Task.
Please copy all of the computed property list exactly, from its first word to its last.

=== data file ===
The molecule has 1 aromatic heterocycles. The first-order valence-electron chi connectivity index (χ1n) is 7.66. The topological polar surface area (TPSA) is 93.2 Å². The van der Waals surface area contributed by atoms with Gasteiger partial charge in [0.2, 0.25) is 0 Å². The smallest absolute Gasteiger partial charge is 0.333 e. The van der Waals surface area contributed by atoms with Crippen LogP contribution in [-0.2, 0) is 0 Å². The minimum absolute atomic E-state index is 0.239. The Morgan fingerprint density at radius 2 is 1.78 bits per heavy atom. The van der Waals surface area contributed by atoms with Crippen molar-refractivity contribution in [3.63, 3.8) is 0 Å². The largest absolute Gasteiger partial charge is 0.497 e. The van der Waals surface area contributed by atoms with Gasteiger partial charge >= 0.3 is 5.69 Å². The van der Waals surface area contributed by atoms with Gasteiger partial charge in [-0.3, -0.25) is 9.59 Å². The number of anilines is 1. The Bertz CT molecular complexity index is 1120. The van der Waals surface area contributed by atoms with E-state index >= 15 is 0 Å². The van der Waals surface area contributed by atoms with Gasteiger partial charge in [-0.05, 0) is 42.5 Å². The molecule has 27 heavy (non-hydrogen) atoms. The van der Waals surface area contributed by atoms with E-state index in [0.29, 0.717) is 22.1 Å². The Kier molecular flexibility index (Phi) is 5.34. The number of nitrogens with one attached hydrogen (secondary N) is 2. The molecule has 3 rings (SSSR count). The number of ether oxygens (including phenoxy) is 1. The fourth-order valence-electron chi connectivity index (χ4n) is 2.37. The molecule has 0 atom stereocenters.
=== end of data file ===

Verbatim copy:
The molecule has 1 aromatic heterocycles. The first-order valence-electron chi connectivity index (χ1n) is 7.66. The topological polar surface area (TPSA) is 93.2 Å². The van der Waals surface area contributed by atoms with Gasteiger partial charge in [0.2, 0.25) is 0 Å². The smallest absolute Gasteiger partial charge is 0.333 e. The van der Waals surface area contributed by atoms with Crippen LogP contribution in [-0.2, 0) is 0 Å². The minimum absolute atomic E-state index is 0.239. The Morgan fingerprint density at radius 2 is 1.78 bits per heavy atom. The van der Waals surface area contributed by atoms with Crippen molar-refractivity contribution in [3.63, 3.8) is 0 Å². The largest absolute Gasteiger partial charge is 0.497 e. The van der Waals surface area contributed by atoms with Gasteiger partial charge >= 0.3 is 5.69 Å². The van der Waals surface area contributed by atoms with Gasteiger partial charge in [-0.3, -0.25) is 9.59 Å². The number of anilines is 1. The Bertz CT molecular complexity index is 1120. The van der Waals surface area contributed by atoms with E-state index >= 15 is 0 Å². The van der Waals surface area contributed by atoms with Gasteiger partial charge in [-0.05, 0) is 42.5 Å². The molecule has 27 heavy (non-hydrogen) atoms. The van der Waals surface area contributed by atoms with E-state index in [0.29, 0.717) is 22.1 Å². The Kier molecular flexibility index (Phi) is 5.34. The number of nitrogens with one attached hydrogen (secondary N) is 2. The molecule has 3 rings (SSSR count). The number of ether oxygens (including phenoxy) is 1. The fourth-order valence-electron chi connectivity index (χ4n) is 2.37. The molecule has 0 atom stereocenters.